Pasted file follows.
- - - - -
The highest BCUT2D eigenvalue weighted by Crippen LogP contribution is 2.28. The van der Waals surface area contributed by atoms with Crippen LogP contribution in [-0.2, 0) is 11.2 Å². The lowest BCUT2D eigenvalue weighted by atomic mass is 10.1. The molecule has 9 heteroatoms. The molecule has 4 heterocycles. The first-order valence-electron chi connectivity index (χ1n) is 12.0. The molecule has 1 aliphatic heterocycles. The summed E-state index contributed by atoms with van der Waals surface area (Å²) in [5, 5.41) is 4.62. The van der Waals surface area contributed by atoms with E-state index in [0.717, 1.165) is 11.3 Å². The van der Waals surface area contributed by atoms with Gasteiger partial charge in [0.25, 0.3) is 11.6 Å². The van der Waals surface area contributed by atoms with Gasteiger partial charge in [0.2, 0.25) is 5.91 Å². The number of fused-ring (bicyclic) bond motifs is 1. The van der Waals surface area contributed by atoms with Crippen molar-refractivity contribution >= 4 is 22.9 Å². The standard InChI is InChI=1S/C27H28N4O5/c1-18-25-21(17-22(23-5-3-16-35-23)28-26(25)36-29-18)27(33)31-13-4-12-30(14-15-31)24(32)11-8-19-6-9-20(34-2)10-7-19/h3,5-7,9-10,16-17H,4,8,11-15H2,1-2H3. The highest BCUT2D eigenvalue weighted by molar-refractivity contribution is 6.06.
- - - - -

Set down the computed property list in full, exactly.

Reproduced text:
The highest BCUT2D eigenvalue weighted by Crippen LogP contribution is 2.28. The van der Waals surface area contributed by atoms with Crippen LogP contribution in [-0.2, 0) is 11.2 Å². The lowest BCUT2D eigenvalue weighted by atomic mass is 10.1. The molecule has 9 heteroatoms. The molecule has 4 heterocycles. The first-order valence-electron chi connectivity index (χ1n) is 12.0. The molecule has 1 aliphatic heterocycles. The summed E-state index contributed by atoms with van der Waals surface area (Å²) in [5, 5.41) is 4.62. The van der Waals surface area contributed by atoms with E-state index in [0.717, 1.165) is 11.3 Å². The van der Waals surface area contributed by atoms with Gasteiger partial charge in [0.25, 0.3) is 11.6 Å². The van der Waals surface area contributed by atoms with Gasteiger partial charge in [0.2, 0.25) is 5.91 Å². The number of fused-ring (bicyclic) bond motifs is 1. The van der Waals surface area contributed by atoms with Crippen molar-refractivity contribution >= 4 is 22.9 Å². The standard InChI is InChI=1S/C27H28N4O5/c1-18-25-21(17-22(23-5-3-16-35-23)28-26(25)36-29-18)27(33)31-13-4-12-30(14-15-31)24(32)11-8-19-6-9-20(34-2)10-7-19/h3,5-7,9-10,16-17H,4,8,11-15H2,1-2H3. The highest BCUT2D eigenvalue weighted by molar-refractivity contribution is 6.06.